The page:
Using insights gleaned from studying exoplanets, astronomers have developed a new theory that explains the formation of all of Jupiter’s Galilean moons. The team, led by Konstantin Batygin of Caltech, then went on to use the theory to create computer simulations emulating the moons’ formation. The results were promising — to say the least.
As Batygin tells Astronomy, the simulations included one run that was so close to reality that he “had to do a double take.” It was so jarring, he says, “I went on a run to calm down. Came back. And looked at it again.”
The researchers tell a story of how the jovian moons built themselves up — one by one — from tiny motes of icy dust left over from the initial formation of the solar system. Once large enough, each moon then migrated inward, eventually settling into a clockwork-like orbit.
The need for a new theory
Previous attempts to understand the origin of planets and moons were tailored to explain our own solar system. But those theories didn’t work when we tried to apply them to the dizzying array of exoplanetary systems discovered in the last few dozen years.
“The exoplanet revolution over the last two decades has completely rewritten the story of how planets form,” Batygin says. He compares this to becoming a karate master, but then emerging from your dojo and learning about the many other martial arts practiced around the world.
So, based on the most up-to-date exoplanet data, Batygin thinks it might be time to rewrite our understanding of how moons are made.
“The best model up until now of satellite formation is from two decades ago, and things have advanced since then,” he says. “The question of why the icy moons are there is one we know embarrassingly little about.”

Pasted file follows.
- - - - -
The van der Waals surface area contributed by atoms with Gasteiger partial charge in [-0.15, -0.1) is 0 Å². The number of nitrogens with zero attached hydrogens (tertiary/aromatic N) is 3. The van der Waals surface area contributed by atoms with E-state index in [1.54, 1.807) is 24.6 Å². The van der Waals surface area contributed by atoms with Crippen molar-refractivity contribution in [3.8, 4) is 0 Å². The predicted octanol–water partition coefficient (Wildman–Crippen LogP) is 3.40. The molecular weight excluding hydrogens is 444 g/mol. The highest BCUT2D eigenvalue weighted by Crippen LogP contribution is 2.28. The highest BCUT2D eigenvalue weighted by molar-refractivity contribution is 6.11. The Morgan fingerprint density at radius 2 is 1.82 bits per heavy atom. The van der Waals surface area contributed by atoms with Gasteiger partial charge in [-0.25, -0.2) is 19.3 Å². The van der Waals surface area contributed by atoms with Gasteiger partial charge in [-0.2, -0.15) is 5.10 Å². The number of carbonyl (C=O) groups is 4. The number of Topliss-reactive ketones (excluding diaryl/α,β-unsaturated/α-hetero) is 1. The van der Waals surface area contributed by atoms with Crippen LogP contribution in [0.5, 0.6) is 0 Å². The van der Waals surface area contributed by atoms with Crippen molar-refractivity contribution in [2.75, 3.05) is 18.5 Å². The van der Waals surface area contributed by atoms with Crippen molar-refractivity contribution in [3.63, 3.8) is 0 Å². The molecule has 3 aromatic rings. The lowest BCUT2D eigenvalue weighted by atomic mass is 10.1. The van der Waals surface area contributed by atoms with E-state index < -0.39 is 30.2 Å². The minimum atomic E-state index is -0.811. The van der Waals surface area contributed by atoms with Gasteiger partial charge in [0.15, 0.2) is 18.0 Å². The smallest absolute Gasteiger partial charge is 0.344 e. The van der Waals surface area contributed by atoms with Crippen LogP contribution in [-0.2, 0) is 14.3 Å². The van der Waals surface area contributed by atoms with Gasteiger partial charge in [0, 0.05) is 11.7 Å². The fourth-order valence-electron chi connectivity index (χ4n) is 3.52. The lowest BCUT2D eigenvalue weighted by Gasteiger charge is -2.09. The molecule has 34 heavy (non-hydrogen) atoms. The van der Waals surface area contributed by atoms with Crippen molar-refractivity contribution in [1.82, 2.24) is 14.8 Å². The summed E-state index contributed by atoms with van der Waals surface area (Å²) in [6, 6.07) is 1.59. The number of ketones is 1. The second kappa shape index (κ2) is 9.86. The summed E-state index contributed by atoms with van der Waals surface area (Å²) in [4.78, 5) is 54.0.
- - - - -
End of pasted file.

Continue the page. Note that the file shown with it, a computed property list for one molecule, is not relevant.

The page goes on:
Making Jupiter’s Moons
To help shed light on the moon mystery, Batygin, along with Alessandro Morbidelli of the Côte d’Azur Observatory, set out to explain how our solar system’s largest planet, Jupiter, got its satellites.
Their new theory paints a picture of a young Jupiter surrounded by an extended disk of gas, called a circumplanetary disk. As material circulated through the solar system in its early years, Batygin says Jupiter’s circumplanetary disk served as a “dust trap” that captured tiny specks of icy matter (about 0.4 inch, or 10 millimeters, wide).
Over time, the amount of icy dust in the disk continued to grow, leading to more and more collisions and mergers between particles. Eventually, countless “satellitesimals” — bodies that are about 62 miles (100 kilometers) wide — began to form. These bodies then continued to further clump together until they eventually grew into the embryo of a full-fledged moon.
As swarms of small fragments interacted while orbiting Jupiter, the circumplanetary disk developed propagating density waves. According to Batygin, this is akin to how the arms of galaxies form, meaning young Jupiter likely had a spiral pattern around it. However, Batygin tells Astronomy that even if Earth had existed at that time (it formed about 90 million years after Jupiter’s moons), the spirals would have been obscured by millions of miles of gas between us. This beautiful high-resolution simulation shows such a disk around the young exoplanet PDS 70 c. (Credit: M. Schulik et al.)
As this first growing satellite orbited within the dusty disk, it would have left a spiral wake in its path. This wake, as well as increased drag from the remaining gas in the disk, steadily pulled the moon closer to Jupiter. Eventually, the newborn moon reached the inner edge of the disk, exited the feeding zone, and, as the paper describes, halted its “migratory trek” inward.
Finally, this same process repeated, leading to the sequential creation of Jupiter’s four Galilean moons, working from inside to out. According to Batygin, Jupiter’s innermost moons — Io and Europa, respectively — formed in only about 6,000 years. Ganymede, the next closest, took about 30,000 years.